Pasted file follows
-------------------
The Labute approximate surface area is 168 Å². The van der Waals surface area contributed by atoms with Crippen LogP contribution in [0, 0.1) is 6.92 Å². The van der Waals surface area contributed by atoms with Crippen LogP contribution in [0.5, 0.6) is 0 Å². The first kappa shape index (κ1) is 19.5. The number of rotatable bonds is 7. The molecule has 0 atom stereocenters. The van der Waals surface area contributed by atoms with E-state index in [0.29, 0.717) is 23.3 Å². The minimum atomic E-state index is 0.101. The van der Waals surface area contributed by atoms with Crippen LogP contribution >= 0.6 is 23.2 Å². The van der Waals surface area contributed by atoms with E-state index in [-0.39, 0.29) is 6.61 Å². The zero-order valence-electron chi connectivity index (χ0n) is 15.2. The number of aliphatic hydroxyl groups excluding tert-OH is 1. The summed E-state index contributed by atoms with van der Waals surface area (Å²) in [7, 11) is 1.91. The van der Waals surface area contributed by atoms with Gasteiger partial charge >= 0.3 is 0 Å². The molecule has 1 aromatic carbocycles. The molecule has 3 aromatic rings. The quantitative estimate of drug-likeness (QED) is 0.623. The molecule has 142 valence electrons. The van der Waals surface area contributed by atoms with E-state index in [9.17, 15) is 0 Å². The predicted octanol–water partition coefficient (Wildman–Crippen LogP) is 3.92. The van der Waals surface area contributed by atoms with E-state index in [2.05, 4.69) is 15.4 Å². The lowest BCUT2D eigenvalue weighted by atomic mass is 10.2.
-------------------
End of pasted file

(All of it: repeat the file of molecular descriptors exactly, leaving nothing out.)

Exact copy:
The Labute approximate surface area is 168 Å². The van der Waals surface area contributed by atoms with Crippen LogP contribution in [0, 0.1) is 6.92 Å². The van der Waals surface area contributed by atoms with Crippen LogP contribution in [0.5, 0.6) is 0 Å². The first kappa shape index (κ1) is 19.5. The number of rotatable bonds is 7. The molecule has 0 atom stereocenters. The van der Waals surface area contributed by atoms with E-state index in [0.29, 0.717) is 23.3 Å². The minimum atomic E-state index is 0.101. The van der Waals surface area contributed by atoms with Crippen LogP contribution >= 0.6 is 23.2 Å². The van der Waals surface area contributed by atoms with E-state index in [-0.39, 0.29) is 6.61 Å². The zero-order valence-electron chi connectivity index (χ0n) is 15.2. The number of aliphatic hydroxyl groups excluding tert-OH is 1. The summed E-state index contributed by atoms with van der Waals surface area (Å²) in [7, 11) is 1.91. The van der Waals surface area contributed by atoms with Gasteiger partial charge >= 0.3 is 0 Å². The molecule has 1 aromatic carbocycles. The molecule has 3 aromatic rings. The quantitative estimate of drug-likeness (QED) is 0.623. The molecule has 142 valence electrons. The van der Waals surface area contributed by atoms with E-state index in [9.17, 15) is 0 Å². The predicted octanol–water partition coefficient (Wildman–Crippen LogP) is 3.92. The van der Waals surface area contributed by atoms with E-state index in [2.05, 4.69) is 15.4 Å². The lowest BCUT2D eigenvalue weighted by atomic mass is 10.2.